Autumn 2015

We had a fascinating afternoon private viewing of the wonderful Irish Linen Museum in Lisburn situated in Country Antrim.

If you have any kind of curiosity for exploring the history of Irish Linen this museum is a must. Firstly the museum and its collections are housed in the old Market House and former site of the city’s bustling linen market, where weavers would have sold vast quantities of brown, unbleached linen. Lisburn is the perfect location as there was a huge Huguenot settlement rooted here and consequent linen industry established in the area which flourished greatly and contributed to the development and success of the industry in the North. There’s a wealth of information, photos, specimens, looms, demonstrations not to mention lovely helpful staff too. 

One of the most special exhibits is a small piece of fine linen taken from King Tutankhamun’s burial wrappings. Delicate, fragile and stained with age it is utterly beautiful. It was donated by Mr F. Moorhead from Killinchy in Co. Down whose uncle Lieutenant-Colonel Victor Unsworth, a buyer for the York Street Flax Spinning Company, was given it by the archaeologist Howard Carter himself who discovered the famous tomb. This certainly confirms the long lasting properties of this natural textile if anything! Back at the beginning of civilisation the wearing of linen was associated with ceremony, cleanliness, purity and royalty. It’s estimated that the bandages like this for mummifying Egyptian Pharaohs would have been up to 1000 metres of fabric in length. It’s assumed that the Ancient Egyptians were probably first to have an organised industrial production of linen, and early production methods of this craft are documented on ancient hieroglyphics. They recognised linen to be a noble fabric as it was a elegant symbol of luxury worn by royal households and other aristocracy in both life and death. Closer to home it’s also said that St. Patrick, the Patron Saint of Ireland, was also buried in a shroud of Linen in early Christian times (only his was the Irish version).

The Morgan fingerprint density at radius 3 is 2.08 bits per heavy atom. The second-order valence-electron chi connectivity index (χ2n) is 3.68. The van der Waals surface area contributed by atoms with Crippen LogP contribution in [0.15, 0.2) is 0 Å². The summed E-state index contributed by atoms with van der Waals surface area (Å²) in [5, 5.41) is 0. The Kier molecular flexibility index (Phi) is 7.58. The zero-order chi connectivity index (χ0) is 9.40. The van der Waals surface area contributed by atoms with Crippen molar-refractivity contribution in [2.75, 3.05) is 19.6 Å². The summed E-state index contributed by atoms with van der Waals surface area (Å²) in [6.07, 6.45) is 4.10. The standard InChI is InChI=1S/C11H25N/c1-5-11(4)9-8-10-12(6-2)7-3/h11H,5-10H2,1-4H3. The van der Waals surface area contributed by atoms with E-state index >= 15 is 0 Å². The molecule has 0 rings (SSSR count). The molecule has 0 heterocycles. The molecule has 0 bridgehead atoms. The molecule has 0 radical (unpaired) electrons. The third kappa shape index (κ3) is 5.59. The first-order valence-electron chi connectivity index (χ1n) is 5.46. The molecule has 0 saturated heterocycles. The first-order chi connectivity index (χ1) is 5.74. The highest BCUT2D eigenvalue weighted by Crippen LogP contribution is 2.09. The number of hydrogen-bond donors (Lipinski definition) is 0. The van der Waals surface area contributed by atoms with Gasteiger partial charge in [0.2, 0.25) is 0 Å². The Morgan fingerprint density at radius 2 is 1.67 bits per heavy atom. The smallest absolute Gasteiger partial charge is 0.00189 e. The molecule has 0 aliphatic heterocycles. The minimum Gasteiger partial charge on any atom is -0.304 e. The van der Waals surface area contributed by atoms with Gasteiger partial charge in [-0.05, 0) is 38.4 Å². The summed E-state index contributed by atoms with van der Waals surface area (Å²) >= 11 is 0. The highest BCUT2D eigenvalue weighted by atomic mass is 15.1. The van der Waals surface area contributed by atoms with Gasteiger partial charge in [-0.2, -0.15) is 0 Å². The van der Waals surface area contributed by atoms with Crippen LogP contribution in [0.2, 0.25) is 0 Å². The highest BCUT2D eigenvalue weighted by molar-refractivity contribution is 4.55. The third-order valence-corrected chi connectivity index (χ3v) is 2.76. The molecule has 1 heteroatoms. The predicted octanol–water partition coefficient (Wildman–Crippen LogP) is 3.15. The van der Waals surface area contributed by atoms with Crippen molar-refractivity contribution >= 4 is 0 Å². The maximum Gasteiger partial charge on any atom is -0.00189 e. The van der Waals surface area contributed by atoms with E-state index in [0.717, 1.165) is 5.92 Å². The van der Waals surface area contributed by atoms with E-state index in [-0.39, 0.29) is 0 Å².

KL Design Ireland, blog post Tutankhamun history, Irish Linen website
Katie Larmour